Manuscript writing for beginners
by Natasha Barlow
In my last post, I briefly discussed a high-level summary of how I approach analyzing ecological field data. In this post, I will be discussing the method I use to write manuscripts. I should start by saying that when I refer to a ‘manuscript’, I am talking about the written document that you submit to a Journal (e.g., Journal of Wildlife Management) for consideration for publication. My experience is in avian (bird) ecology, conservation, and applied management, which is what I will be discussing in this article.
You have finished your analysis and it has pumped out some numbers (do not worry, it took me a long time to understand what my numbers meant and many, many, hours of making sure they were ‘correct’). Now what? The format I use to write is:
Methods > Figures/Tables > Results > Introduction > Discussion > Abstract
1. Methods. I find this the easiest section to write and complete first. Since you just finished your analysis, it can be useful to write your methods immediately afterwards as the steps you took to get to the results are fresh in your mind. It is also useful to comment your script/code in R/RStudio throughout because you will undoubtedly go back to it in the future and you might have forgotten why you made some decisions that you made. I format my methods in this general way: field methods > justifying collection of variables > modeling approach used (#2 in the previous blog post) > transformations (#5 in the previous blog post; e.g., standardization) > variable selection (#6 and #7 in the previous blog post) > model selection (#8 in the previous blog post).
2. Figures and Tables. Determine how you want your readers to see your data and think hard about the best ways to show them your data in an easy to digest format. For example, would you rather look at the table, or the figure (or neither…) below? We decided to only include the figure in this article upon reviewer request because they essentially show the same thing, but the figure is nicer to look at. However, tables can also be useful. Without explaining the table and figure too much, anything above the horizontal dotted line in the figure you can think of as a bird preferring that variable in areas where it nests, and anything under the line is avoidance (don’t quote me; that’s not a great explanation). Clear as mud? The table is a bit more confusing though, and doesn’t add much to the story - so we removed it.
3. Results. You generally want the flow of your results to be chronological with the flow of your methods. This can be tricky, but I will use this article again as an example. In my methods section, I first mentioned the sampling for nest site selection of one bird species, and then the sampling to compare the preferences in nest site selection of two species. My results would follow a similar order, first showing the results of the one species nest site selection, and then the comparison between species.
4. Introduction. I am not a fan of writing introductions, but I find it useful to use the ‘snowball’ technique. That is, when you are searching through the literature, you will find that individuals reference others. It can be incredibly useful to look at the articles that are referenced, go to those articles, read them, and look at the other ones that are referenced, and continue. This is primarily how I completed many of my literature reviews. There are so many different formats you can use for introductions so I will not include a suggestion here. However, things that I find useful are when an article sets up the scope of the research within relevant and broad topics, discusses the limitations of the current knowledge, the gaps in the research that need to be filled, why your response variable matters, why your study site matters, and what specifically was your objective.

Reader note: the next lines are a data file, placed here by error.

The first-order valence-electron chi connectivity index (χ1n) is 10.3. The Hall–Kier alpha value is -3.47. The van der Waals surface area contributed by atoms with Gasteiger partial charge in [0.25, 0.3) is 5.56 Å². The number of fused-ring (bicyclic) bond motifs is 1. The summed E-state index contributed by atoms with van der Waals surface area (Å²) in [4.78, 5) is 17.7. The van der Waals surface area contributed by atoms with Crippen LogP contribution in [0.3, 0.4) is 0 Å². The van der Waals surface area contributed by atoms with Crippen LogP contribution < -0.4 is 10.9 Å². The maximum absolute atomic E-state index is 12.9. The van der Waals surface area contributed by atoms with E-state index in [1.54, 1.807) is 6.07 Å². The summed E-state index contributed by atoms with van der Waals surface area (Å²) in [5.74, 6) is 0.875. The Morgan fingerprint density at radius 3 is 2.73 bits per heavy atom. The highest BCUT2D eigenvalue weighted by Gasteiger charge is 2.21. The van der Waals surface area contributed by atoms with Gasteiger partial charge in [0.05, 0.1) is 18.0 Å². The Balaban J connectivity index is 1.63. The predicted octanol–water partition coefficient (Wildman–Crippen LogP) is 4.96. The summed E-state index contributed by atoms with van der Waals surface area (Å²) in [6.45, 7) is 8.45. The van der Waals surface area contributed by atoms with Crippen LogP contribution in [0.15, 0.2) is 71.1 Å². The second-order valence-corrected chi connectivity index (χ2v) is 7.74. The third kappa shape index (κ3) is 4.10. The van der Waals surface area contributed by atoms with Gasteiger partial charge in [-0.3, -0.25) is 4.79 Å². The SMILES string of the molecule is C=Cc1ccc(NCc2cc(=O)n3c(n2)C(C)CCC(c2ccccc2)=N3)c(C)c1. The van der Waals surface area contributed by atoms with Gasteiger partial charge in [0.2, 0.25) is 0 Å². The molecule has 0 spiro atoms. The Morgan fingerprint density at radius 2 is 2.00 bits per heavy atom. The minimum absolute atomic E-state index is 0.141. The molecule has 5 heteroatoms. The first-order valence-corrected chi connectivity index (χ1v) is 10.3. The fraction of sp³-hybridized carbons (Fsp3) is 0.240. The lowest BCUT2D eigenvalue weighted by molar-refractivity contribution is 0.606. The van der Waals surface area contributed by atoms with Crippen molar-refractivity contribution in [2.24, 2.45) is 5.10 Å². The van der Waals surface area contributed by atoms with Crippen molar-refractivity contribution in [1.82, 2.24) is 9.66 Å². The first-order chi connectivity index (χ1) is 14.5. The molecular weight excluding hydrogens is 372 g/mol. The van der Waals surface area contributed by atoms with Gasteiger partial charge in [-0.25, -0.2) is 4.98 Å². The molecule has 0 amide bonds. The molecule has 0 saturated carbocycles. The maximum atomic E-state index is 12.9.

5. Discussion. Typically, the format follows the order of your results. Is what you found similar or different to what has been discussed in literature? Why do you suspect your results turned out this way? It is our job to untangle the ‘complex story’ of our work into something understandable. If nothing has been done on this topic in the past, use other research to fuel your hypotheses. It is also fine to discuss the limitations in your own research and the need for future work. In my work, we also bring the discussion back to wildlife management — or the bigger picture -- without trying to go beyond the scope of our data/region. Essentially, why does your research matter?
6. Abstract. Try to make your first sentence a clear, pointed start to the manuscript that addresses the topic. You also want, within the first sentence or two, to discuss the problem statement, or gap in the research that you are filling. I then follow up with a bit more introduction and specifically what I did and how I found my answer (what method I used). I then have a brief discussion of the main results I want to convey, and the resulting management implications.
After all of the blood, sweat, and tears (“Nae pi ttam nunmul”…), you may submit your manuscript and it might get rejected. It sucks, but it happens all the time. My advisor reminded me that reviewers attack ideas, and your ideas are not your entirety as a person. Ideas can be changed. You can take what the reviewers say, correct any flaws, re-submit, or even try submitting to another journal. Your work is important, and the effort you do is not in vain!
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